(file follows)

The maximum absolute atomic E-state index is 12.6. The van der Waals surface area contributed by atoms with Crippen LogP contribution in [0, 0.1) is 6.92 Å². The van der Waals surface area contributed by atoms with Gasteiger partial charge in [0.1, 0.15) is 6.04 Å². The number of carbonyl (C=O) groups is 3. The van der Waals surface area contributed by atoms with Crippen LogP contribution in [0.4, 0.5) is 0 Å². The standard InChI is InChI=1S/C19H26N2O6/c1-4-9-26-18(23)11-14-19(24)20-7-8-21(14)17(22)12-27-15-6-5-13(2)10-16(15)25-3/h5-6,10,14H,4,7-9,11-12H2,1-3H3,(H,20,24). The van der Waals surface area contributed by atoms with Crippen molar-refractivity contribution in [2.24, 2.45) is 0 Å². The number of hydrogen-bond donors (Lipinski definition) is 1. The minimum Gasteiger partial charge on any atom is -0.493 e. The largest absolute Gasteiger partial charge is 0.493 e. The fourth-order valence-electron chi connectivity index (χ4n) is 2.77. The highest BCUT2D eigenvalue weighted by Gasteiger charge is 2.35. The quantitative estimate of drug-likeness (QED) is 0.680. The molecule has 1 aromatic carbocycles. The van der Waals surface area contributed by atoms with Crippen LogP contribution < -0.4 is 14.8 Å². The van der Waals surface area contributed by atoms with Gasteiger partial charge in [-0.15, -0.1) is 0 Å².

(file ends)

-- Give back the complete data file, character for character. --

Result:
The maximum absolute atomic E-state index is 12.6. The van der Waals surface area contributed by atoms with Crippen LogP contribution in [0, 0.1) is 6.92 Å². The van der Waals surface area contributed by atoms with Gasteiger partial charge in [0.1, 0.15) is 6.04 Å². The number of carbonyl (C=O) groups is 3. The van der Waals surface area contributed by atoms with Crippen LogP contribution in [0.4, 0.5) is 0 Å². The standard InChI is InChI=1S/C19H26N2O6/c1-4-9-26-18(23)11-14-19(24)20-7-8-21(14)17(22)12-27-15-6-5-13(2)10-16(15)25-3/h5-6,10,14H,4,7-9,11-12H2,1-3H3,(H,20,24). The van der Waals surface area contributed by atoms with Crippen molar-refractivity contribution in [2.24, 2.45) is 0 Å². The number of hydrogen-bond donors (Lipinski definition) is 1. The minimum Gasteiger partial charge on any atom is -0.493 e. The largest absolute Gasteiger partial charge is 0.493 e. The fourth-order valence-electron chi connectivity index (χ4n) is 2.77. The highest BCUT2D eigenvalue weighted by Gasteiger charge is 2.35. The quantitative estimate of drug-likeness (QED) is 0.680. The molecule has 1 aromatic carbocycles. The van der Waals surface area contributed by atoms with Crippen LogP contribution < -0.4 is 14.8 Å². The van der Waals surface area contributed by atoms with Gasteiger partial charge in [-0.15, -0.1) is 0 Å².